Afraid of lightning? Go to Antarctica – or Egypt
Brits have a knack for pet-naming bad weather phenomena. The cold snap that blew in from Siberia a few months ago was “The Beast from the East”. The rough patch that swept over the country past weekend has been dubbed “The Mother of all Thunderstorms”.
The south of England was lashed by heavy rains and struck by lightning up to 20,000 times. The dramatic wave of lightning bolts sweeping across London and the south elicited superlatives from usually more reserved professionals. “This (is) utterly insane (…) I’ve never seen a storm with such frequent lightning in my life I don’t think”, tweeted BBC weatherman Tomasz Schafernaker.
The shock and awe of last weekend’s light show across southern Britain may be down to the fact that the UK is not particularly prone to lightning strikes per se.
As these maps show, lightning strikes are not spread out evenly across the globe. What was exceptional in southern England would have seemed less so in large parts of the U.S., Southeast Asia and Africa – but then again, in other parts of the world, lightning is conspicuous only by its absence. It seems like it never strikes in Egypt, for instance.
Lightning is one of nature’s superlative spectacles. A bolt of lightning is about six times hotter than the surface of the sun (1). Every second, an average of 100 lightning bolts strike the Earth. That’s about 8 million per day, 3 billion each year.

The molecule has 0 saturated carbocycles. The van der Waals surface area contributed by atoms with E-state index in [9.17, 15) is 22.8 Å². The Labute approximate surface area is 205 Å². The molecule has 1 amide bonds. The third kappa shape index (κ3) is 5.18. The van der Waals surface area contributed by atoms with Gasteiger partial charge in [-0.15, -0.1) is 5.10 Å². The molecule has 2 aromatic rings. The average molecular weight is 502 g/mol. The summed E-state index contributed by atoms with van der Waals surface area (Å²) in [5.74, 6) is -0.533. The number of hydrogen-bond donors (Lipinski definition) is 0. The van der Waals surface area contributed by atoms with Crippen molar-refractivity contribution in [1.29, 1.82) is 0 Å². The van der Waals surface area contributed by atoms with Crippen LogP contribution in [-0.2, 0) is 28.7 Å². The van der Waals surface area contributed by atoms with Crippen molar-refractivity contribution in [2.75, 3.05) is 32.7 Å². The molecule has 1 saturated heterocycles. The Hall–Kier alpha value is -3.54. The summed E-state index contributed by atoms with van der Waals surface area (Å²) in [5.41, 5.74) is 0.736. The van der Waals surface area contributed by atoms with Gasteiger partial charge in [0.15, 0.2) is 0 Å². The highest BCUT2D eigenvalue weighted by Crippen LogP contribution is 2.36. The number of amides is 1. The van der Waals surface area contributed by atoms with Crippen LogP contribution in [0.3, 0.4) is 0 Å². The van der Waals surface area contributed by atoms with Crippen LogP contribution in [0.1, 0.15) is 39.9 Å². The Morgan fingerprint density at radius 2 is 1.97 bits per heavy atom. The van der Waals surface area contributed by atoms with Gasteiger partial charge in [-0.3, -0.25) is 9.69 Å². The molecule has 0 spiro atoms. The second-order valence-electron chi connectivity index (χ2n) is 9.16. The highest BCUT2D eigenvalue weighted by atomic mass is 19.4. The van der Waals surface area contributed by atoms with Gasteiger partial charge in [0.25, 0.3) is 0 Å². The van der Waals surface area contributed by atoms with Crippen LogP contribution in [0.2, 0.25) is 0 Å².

This map was compiled by Vaisala, operator of the global lightning detection network GLD360. It tracks nearly 8.8 million lightning strikes between 2013 and 2017. While the company points out that lightning distribution patterns differ annually due to weather variations, it is clear that there are lightning ‘hot spots’ and ‘not spots’.
The hot spots generally occur where masses of air frequently collide, often (but not necessarily) near mountains.
Lightning occurs when the hot ground heats the air above. As the warm air rises, water vapours cool and clouds form. As the air continues to rise, the vapour in the top of the clouds turns into ice.
These ice particles bump into each other, building up an electrical charge. Eventually, lighter, positively-charged particles gather at the top of the cloud and heavier, negatively-charged particles at the bottom. When the charges grow large enough, they create a spark, a flash of electricity we call lightning.
Most lightning occurs within the clouds, but positive charges on the ground can be attracted to the negative charges at the bottom of clouds. That’s when lightning hits the ground, often on things poking up out of the ground: tall buildings, trees, or even people.
According to the British Medical Journal, the chance of being hit by lightning in your lifetime is about 1 in 10 million (the same as dying from a nuclear power accident, or from a new variant of Creutzfeldt-Jakob disease, a.k.a. Mad Cow disease). To put that in context: the risk of being hit in your home by a crashing aeroplane is 1 in 250,000, of being murdered is 1 in 100,000, by driving (over a period of 50 years) 1 in 85.